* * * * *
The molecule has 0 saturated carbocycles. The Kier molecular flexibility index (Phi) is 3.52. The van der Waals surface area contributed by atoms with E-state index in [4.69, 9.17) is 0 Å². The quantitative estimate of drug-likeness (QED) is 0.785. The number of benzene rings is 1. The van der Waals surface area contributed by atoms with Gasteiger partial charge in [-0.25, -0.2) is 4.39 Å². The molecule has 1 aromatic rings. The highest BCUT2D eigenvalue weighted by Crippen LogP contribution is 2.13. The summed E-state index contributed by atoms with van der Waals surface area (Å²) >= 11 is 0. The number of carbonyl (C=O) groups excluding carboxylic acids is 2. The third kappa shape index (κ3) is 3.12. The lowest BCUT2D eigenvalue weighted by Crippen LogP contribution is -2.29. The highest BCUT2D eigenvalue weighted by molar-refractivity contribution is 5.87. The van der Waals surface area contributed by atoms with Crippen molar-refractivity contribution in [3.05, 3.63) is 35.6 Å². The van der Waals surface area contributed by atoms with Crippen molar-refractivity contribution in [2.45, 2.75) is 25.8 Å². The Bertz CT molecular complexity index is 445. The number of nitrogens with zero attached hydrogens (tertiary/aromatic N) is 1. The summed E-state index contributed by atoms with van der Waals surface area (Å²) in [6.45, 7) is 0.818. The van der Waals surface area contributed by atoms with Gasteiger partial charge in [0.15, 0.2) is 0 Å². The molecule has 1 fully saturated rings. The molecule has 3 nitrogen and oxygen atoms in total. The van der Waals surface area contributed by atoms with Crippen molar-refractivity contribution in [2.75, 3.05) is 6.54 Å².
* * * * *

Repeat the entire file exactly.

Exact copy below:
The molecule has 0 saturated carbocycles. The Kier molecular flexibility index (Phi) is 3.52. The van der Waals surface area contributed by atoms with E-state index in [4.69, 9.17) is 0 Å². The quantitative estimate of drug-likeness (QED) is 0.785. The number of benzene rings is 1. The van der Waals surface area contributed by atoms with Gasteiger partial charge in [-0.25, -0.2) is 4.39 Å². The molecule has 1 aromatic rings. The highest BCUT2D eigenvalue weighted by Crippen LogP contribution is 2.13. The summed E-state index contributed by atoms with van der Waals surface area (Å²) >= 11 is 0. The number of carbonyl (C=O) groups excluding carboxylic acids is 2. The third kappa shape index (κ3) is 3.12. The lowest BCUT2D eigenvalue weighted by Crippen LogP contribution is -2.29. The highest BCUT2D eigenvalue weighted by molar-refractivity contribution is 5.87. The van der Waals surface area contributed by atoms with Crippen molar-refractivity contribution in [3.05, 3.63) is 35.6 Å². The van der Waals surface area contributed by atoms with Crippen molar-refractivity contribution in [2.45, 2.75) is 25.8 Å². The Bertz CT molecular complexity index is 445. The number of nitrogens with zero attached hydrogens (tertiary/aromatic N) is 1. The summed E-state index contributed by atoms with van der Waals surface area (Å²) in [6.45, 7) is 0.818. The van der Waals surface area contributed by atoms with Gasteiger partial charge in [0.15, 0.2) is 0 Å². The molecule has 1 fully saturated rings. The molecule has 3 nitrogen and oxygen atoms in total. The van der Waals surface area contributed by atoms with Crippen molar-refractivity contribution in [2.75, 3.05) is 6.54 Å².